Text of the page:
Last updated: Sep 26, 2008
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The moment a doctor says “We have bad news” is life changing. For me, time stopped. I couldnt walk. I couldnt breathe. Luckily I was with my boyfriend, because I would have passed out otherwise.

But then I thought: I am a strong woman. I have resources to get good treatment, so why not me? Perhaps, better me than some single mother of three kids who is working three jobs. I know I can handle this.

It was very important for me to keep my diagnosis under the radar, even from the cast and crew of The Sopranos, because well-meaning people would have driven me crazy asking, “How are you feeling?” I would have wanted to say, “Im scared, I dont feel so good, and my hair is falling out

My good friend, Ilene Landress, the shows producer, kept things quiet by working my schedule around my treatments. With the cancer a secret, I bucked up, put on my Carmela fingernails, and was ready to work.

I take very good care of myself (mostly because I didnt many years ago), and that served me well during chemo. Running every day made me feel calm and strong, even as my self-image suffered from my hair falling out. Id wear all kinds of crazy little hats with hair attachments. Id even wear them to bed so I wouldnt be frightened if I walked by a mirror before I was really awake. I gained weight, too, from eating fatty food, the only stuff I could tolerate on the days I was really nauseated.

When the cancer went into remission, I was relieved, of course, but it was also strangely depressing. As long as youre showing up at a cancer hospital every week, you know someone has an eye on you. When they say “OK, good luck,” it occurs to you youre really on your own, and its a bit nerve-racking.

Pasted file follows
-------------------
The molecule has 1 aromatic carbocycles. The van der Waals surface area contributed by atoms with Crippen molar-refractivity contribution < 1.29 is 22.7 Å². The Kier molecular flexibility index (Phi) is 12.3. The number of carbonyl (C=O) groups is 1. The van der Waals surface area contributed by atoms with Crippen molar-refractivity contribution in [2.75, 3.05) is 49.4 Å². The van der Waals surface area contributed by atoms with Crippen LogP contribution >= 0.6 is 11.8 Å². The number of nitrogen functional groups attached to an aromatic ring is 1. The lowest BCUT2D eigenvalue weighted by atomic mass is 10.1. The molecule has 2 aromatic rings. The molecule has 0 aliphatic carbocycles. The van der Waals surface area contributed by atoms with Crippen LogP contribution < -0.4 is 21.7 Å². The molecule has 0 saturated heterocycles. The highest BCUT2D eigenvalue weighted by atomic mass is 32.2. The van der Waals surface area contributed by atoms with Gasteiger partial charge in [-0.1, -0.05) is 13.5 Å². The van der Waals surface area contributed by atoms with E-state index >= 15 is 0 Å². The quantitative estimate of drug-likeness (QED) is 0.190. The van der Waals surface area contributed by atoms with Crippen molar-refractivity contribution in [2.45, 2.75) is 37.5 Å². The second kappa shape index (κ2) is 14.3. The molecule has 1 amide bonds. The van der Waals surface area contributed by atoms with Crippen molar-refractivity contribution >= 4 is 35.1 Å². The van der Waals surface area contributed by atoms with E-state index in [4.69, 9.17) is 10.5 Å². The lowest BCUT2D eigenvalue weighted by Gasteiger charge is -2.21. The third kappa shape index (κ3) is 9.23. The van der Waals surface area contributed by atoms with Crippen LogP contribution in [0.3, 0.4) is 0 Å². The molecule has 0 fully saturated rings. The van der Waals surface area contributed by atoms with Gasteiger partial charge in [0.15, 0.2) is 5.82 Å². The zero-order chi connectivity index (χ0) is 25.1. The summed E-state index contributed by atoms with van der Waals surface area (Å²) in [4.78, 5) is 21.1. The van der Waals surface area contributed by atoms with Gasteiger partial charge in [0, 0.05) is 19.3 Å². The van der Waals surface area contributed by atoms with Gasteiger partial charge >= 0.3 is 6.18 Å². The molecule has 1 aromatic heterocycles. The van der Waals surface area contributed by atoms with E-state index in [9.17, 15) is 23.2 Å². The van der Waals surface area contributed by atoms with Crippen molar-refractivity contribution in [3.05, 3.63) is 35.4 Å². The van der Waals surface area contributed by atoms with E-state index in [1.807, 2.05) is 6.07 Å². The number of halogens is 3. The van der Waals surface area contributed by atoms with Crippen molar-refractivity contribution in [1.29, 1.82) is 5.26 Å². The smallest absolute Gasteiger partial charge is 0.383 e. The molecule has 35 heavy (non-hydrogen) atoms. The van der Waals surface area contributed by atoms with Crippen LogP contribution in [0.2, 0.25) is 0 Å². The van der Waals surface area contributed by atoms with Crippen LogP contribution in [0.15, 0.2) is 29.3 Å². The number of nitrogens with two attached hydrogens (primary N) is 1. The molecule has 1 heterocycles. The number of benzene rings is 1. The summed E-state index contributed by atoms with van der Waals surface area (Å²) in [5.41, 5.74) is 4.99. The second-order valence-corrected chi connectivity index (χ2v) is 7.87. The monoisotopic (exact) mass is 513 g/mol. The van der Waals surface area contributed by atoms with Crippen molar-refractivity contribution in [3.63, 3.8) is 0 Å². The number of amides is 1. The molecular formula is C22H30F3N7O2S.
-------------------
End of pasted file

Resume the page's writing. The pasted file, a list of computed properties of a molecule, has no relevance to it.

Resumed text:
Then around February 2004 when I realized cancer wasnt going to kill me, the answer was clear. For years Id been waiting to start a family, but surviving cancer has a way of making you reprioritize. I was 40. And I was single. But it was time. So I began the adoption process.

I did wonder if it was really fair to be adopting when I wasnt sure the cancer wouldnt come back. But every cell in my body needed and wanted to be a mother.

And when this boy, Anderson, who is so magnificent and who looks so much like me, was born in January 2005, I thought, Maybe this is the way my life is supposed to have turned out.

Obviously, it wasnt meant for me to die of cancer at 40. Every day my life surprises me, just like my cancer diagnosis surprised me. But you roll with it. Thats our job as humans.